Analysis of options using volatility and other parameters
Volatility skews occurs where two or more options on the same underlying asset have considerable differences in implied volatility. There are two type of volatility skews: volatility time skew, volatility strike skew. Volatility skew can be used to identify trading opportunities.
IVolatility.com services allow for examination and analysis of the volatility time and strike skews to effectively capitalize on these opportunities.
The Black-Scholes model suggests that every option imply the same volatility for underlying, but as it can be seen from practice every option implies different volatility. Implied volatility often tends to be higher for out-the-money (OTM) and in-the-money (ITM) options compared to at-the-money, in this case OTM and ITM options represent increased risk on potentially very large movements in the underlying; to compensate for this risk, they tend to be priced higher. This phenomena is known as a volatility smile. Sometimes Implied Volatility for OTM and ITM options is lower than for ATM.
Note: those charts are available to Advanced Options service subscribers.
The following chart shows volatility for options with the same expiration but different strikes. The relationship between strike price and implied volatility is known as "volatility smile". The volatility smile shows that deep out-the-money and deep in-the-money options are priced by the market higher than theoretically forecasted by the formulas based on the lognormal distribution. The volatility smile is quite typical for options on currency.
Chart: Volatility smile
As a general rule, the lowest point of the volatility smile tends to correspond to the ATM strike, but this is not always the case. Often the lowest point can be found to the right of the ATMs, that is the upside "calls" relative to the ATMs. There is a natural bias in the markets for institutions to "write" upside calls against large long positions they hold in the underlyings as a way to increase returns. The market adjusts by shifting the lowest point of the smile to the right side to compensate for these "natural" sellers of options. If plotted independently, the put smile would have the same low point because at each strike the put and call, in combination with the stock, can be arbitraged against each other and thus they are adjusted accordingly. The low point of the volatility smile can be shifted to the left side too, but this occurs less frequently in the markets. This phenomena was more prevalent during the extended bull market when many companies sold puts against their own heavily promoted stocks.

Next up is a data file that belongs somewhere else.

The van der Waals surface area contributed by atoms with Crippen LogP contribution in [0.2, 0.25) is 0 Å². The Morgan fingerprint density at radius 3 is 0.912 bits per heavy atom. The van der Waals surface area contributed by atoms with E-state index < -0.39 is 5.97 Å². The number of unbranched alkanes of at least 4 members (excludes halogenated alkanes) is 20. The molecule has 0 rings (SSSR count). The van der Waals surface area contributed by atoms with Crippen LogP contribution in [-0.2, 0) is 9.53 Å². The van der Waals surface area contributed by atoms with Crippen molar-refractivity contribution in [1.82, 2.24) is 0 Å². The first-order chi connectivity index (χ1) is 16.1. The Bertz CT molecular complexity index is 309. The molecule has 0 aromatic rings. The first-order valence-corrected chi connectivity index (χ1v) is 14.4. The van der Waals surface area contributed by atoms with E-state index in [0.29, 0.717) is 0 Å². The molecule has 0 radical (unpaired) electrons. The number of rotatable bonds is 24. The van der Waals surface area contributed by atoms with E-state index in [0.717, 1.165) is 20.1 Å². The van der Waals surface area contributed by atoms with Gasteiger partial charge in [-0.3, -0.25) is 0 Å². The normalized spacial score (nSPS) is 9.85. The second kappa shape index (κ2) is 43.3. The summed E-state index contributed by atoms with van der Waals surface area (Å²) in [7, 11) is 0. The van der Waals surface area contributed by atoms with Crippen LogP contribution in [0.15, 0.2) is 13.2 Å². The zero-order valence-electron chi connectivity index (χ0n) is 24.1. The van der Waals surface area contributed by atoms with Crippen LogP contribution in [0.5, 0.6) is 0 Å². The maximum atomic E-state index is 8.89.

For example see the following chart. This chart shows a volatility smile for IBM. The lowest point corresponds to the strike = $110, while the price of IBM is $82.79. It means that the lowest point of smile does not correspond to the ATM strike.
Chart: Volatility smile with shifted lowest point
Often, the shape of the volatility smile for options on shares or an index is called a "volatility smirk", because of its ascending line.
Chart: Volatility smirk for DJX (expiration in April 2003).
The volatility smirk shows that deep in-the-money calls and deep out-the-money puts cost more than theoretically forecasted by the Black- Sholes formula, while deep out-the-money calls and deep in-the-money puts cost less. This type of shape of the volatility smile reveals that options sellers believe it is much more likely to suffer losses from selling out-the-money puts than out-the money calls.
The shape of a volatility curve also depends on the number of days remaining until expirations. In most cases the smile becomes more clearly defined as expiration approaches. (See volatility charts for OSX for May 2003 and December 2003)
Chart: Volatility curve for OSX (expiration in December 2003).
Chart: Volatility curve for OSX (expiration in May 2003).
Note, the volatility of call can differ from the volatility of put with the same strike and expiration; It indicates the market's bias toward calls or puts. On the site you can see the volatility smile for call and put options displayed separately. If the ratio of Call Volatility to Put Volatility is greater than 100%, it means that Calls are priced higher than Puts. This shows that the market has a positive bias toward the upside. If the ratio of Call Volatility to Put Volatility is less than 100%, then puts are being valued higher. A large difference or spread between call and put volatilities often suggests a strong bias in the market's opinion of the stock.
Volatility time skew occurs where options with the same strike but with different number of days remaining until expiration have different volatility.
Chart: Volatility time skew for ATM options on DJX.